4. I wrote vividly.

I wrote a fucking blog post every month in 2015.

There, I said it, such an achievement. And I wouldn't have been able to accomplish that without shredding nonexistent constraints (and a delusion) I put on myself.

  • That I shouldn't stray away from engineering topics. While it is true that I am strongest at engineering and in the past has met some instances where engineering principles made great sense in life. But the other way also works. One's senerity is reflected in his work and being only one-sided one runs the risk of building his own personal problems right into the product itself. Open up to all sort of topics gave me new sources of inspiration and seed diversity into my career.
  • That my Vietnamese was lame. That is actually true too. 
Tiếng Việt của tôi nghe lộc cộc như ngựa chạy. Hồi còn học văn, tôi nghễnh ngãng, lại không đánh giá đúng tầm quan trọng của ngôn từ. Tôi chỉ nhớ được, là lần đầu tôi phải dừng lại, nói lên điều mình suy nghĩ bằng con chữ, là một bài luận TOELF, đương nhiên là bằng tiếng Anh. Cái này kéo dài trong nhiều năm liền, từ phổ thông đến sau đại học. Chả vẻ vang gì, dở tiếng mẹ đẻ của mình tôi lại còn thấy nhột. Dù vẫn còn khoảng cách về chất lượng mỗi khi dịch bài từ tiếng Anh sang tiếng Việt, và ngược lại, mọi thứ đang trở nên tự nhiên hơn tí tẹo.

I was very unskillful at using Vietnamese. I was an absent-mind kid and has always regretted that I didn't develop an appreciation for literature when I was younger. As far as I can remember, the first time I looked into myself and tried to recreate my stream of thoughts in words, it was an TOEFL essay, obviously in English. And that continued to be my dominant form of communication for many years. But being suck at my mother tongue is not something I am proud of and I don't like the feeling of being less than proficient at something as important as communication. Though there is still a degrade in quality when I translate a post from one language to another, it is coming a tiny bit more naturally now.

  • That one day I could turn writing as a hobby into a means of monetization. Writing as a hobby is great. And if I can live by writing, it is even greater. The core idea of making money from writing is that someone must find my writing enjoyable. And nothing is wrong with that. People enjoy a whole lot of thing, there must be someone enjoying my writing. But the trouble was that once I had that idea in mind, I found myself writing less as a way to express myself, and more as a way to please others, the almighty "audience" (who might not even exist). And that was bad. I kept circling around basic topics, known facts, and nothing controversial, because those were low-handing fruits. I was neither productive, nor proud of my individuality. And having an agent nagging about what I should and should not write (though more like must, if I wanted to be published), was annoying as fuck. So I just dropped.

I only want to write because I am a human being with thoughts and feelings, and because no one can stand me being emo and pouring my thoughts on them so randomly.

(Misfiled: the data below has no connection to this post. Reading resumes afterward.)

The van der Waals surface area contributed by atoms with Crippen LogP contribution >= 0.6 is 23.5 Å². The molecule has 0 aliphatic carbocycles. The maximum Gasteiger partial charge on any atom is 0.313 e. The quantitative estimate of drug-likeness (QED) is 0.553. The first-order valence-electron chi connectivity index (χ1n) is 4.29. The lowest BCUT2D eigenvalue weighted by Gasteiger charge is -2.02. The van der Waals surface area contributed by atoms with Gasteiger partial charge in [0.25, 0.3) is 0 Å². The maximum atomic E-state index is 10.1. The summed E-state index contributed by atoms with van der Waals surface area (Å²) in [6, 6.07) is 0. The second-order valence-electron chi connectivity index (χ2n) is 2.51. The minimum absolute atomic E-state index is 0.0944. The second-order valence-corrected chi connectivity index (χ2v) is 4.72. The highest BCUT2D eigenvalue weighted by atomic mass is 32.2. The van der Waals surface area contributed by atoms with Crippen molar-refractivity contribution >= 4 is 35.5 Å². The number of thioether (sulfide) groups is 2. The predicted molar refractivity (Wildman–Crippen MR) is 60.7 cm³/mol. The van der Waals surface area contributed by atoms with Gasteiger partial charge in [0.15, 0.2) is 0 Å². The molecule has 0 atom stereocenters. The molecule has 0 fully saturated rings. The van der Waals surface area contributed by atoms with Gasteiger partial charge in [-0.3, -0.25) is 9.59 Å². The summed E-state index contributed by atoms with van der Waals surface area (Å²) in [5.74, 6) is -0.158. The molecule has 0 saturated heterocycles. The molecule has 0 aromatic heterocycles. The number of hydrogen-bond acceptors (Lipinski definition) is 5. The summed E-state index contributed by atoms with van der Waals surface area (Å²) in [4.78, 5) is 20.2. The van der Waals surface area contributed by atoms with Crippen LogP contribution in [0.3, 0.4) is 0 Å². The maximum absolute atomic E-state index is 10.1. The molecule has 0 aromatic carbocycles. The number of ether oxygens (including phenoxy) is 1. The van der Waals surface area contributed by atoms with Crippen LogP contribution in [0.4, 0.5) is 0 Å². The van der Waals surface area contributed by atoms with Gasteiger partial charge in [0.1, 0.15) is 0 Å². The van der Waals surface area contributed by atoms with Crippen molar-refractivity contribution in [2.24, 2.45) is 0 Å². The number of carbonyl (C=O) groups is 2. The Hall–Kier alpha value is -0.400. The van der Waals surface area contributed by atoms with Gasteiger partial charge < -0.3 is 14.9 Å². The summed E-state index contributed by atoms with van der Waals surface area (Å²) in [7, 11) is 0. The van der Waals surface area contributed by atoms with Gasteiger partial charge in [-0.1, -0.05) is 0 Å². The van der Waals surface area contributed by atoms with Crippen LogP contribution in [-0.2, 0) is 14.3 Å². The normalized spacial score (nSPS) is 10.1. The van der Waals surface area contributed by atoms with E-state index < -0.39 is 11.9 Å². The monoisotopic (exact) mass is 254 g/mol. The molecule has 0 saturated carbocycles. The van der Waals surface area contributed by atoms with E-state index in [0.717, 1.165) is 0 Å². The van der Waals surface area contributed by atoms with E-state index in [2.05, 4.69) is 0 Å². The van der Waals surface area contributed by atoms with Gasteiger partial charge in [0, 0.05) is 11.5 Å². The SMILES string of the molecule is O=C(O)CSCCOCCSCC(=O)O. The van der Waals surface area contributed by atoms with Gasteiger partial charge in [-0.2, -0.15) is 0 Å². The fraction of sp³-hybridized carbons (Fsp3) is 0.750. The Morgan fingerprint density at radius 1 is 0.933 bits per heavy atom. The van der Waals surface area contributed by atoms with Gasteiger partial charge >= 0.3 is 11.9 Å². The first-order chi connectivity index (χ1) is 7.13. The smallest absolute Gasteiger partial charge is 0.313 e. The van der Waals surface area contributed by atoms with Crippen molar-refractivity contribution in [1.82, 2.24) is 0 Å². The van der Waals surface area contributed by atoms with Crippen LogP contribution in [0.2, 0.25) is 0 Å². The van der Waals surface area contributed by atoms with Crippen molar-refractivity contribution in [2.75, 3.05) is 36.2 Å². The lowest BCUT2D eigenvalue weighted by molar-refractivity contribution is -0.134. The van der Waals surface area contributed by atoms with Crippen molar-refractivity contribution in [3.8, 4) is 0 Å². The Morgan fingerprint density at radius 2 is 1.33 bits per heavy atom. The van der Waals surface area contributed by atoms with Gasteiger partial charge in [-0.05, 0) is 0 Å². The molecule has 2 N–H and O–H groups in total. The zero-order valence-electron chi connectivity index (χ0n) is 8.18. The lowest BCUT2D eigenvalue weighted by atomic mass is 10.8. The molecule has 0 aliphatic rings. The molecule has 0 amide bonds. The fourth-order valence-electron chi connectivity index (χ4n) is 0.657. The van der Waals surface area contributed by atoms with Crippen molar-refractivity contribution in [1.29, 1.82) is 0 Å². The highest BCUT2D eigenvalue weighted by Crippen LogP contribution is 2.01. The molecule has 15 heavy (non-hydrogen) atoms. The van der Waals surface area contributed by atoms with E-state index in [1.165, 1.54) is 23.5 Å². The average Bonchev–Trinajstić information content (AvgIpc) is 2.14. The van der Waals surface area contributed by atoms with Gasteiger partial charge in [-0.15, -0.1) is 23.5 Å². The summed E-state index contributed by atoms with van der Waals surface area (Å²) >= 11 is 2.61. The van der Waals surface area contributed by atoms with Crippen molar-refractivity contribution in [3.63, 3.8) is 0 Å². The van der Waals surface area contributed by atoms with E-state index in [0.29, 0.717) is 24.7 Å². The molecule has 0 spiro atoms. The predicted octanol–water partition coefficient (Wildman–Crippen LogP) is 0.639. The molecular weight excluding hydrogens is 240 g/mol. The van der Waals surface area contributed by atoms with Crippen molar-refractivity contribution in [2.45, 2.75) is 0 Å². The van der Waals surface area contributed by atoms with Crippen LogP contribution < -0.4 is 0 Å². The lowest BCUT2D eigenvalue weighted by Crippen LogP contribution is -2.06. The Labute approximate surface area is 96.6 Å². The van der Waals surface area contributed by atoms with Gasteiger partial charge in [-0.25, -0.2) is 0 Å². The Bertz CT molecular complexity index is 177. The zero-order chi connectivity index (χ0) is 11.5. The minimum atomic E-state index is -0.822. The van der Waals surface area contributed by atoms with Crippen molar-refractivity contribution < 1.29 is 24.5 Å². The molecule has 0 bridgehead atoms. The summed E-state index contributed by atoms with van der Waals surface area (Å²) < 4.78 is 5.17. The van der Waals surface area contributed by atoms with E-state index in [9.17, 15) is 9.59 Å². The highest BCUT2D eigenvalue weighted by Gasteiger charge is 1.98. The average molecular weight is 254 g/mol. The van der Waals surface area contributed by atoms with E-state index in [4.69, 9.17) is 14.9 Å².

5. I found these people.

I still remember I found this group of people a hot, sweaty night of April, in Saigon, during one of the many trips between SGP and SGN I had. Though till now, the exact reason the group formed and clicked and jelled so well is still beyond my understanding, and therefore obviously beyond words. Though I am suspect it is Thanh's good and cheerful nature that makes everyone at ease!

We have already had a lounge as our hub of activity, gone for a few trips together, and given each other names that would embarrass the shit out of anyone in public. Out of sudden, I realize that "Damn, these weird crazy people are my greatest dose of anti depression now". Dũng, in case you fucker are reading this, you are important too, but you're not a new dot in 2015. You are a rat's ass dot since junior high!

If there is anything 2015 has taught me well, it is that planning is necessary and it gives you a long-term vision how your life plays out, but it is also important to listen to yourself and the omens of life. Often when we are too focused on the goal (and plans really help that), we underestimate our natural ability to navigate complex system and improvise, forget the original reason of all these plans, and lose track of the journey.

My plan to make a smartphone was dropped like a sack of potatoes, but I got to go through a learning period of hardware design and manufacturing that wasn't available elsewhere.

My plan to organize BarCamp Saigon 2015 didn't turn into a disaster, though lot of unexpected happened. We still haven't missed a single year of BarCamp.

My plan to take on HCMC 21K run scattered as I failed to follow a rhythm and both over stressed my muscles and gave them too much rest. I crawled back to the finish line with cramped legs, but finish the race I did.

I can go on like this for a while, but it is just rant, you get the idea.

At the end of the day, it doesn't matter what happened or whether a plan went well, but that I don't give up on becoming a more okay person and, this is new, who I go through stuff with.

Hello 2016!!!

2016 started off with great photos!!!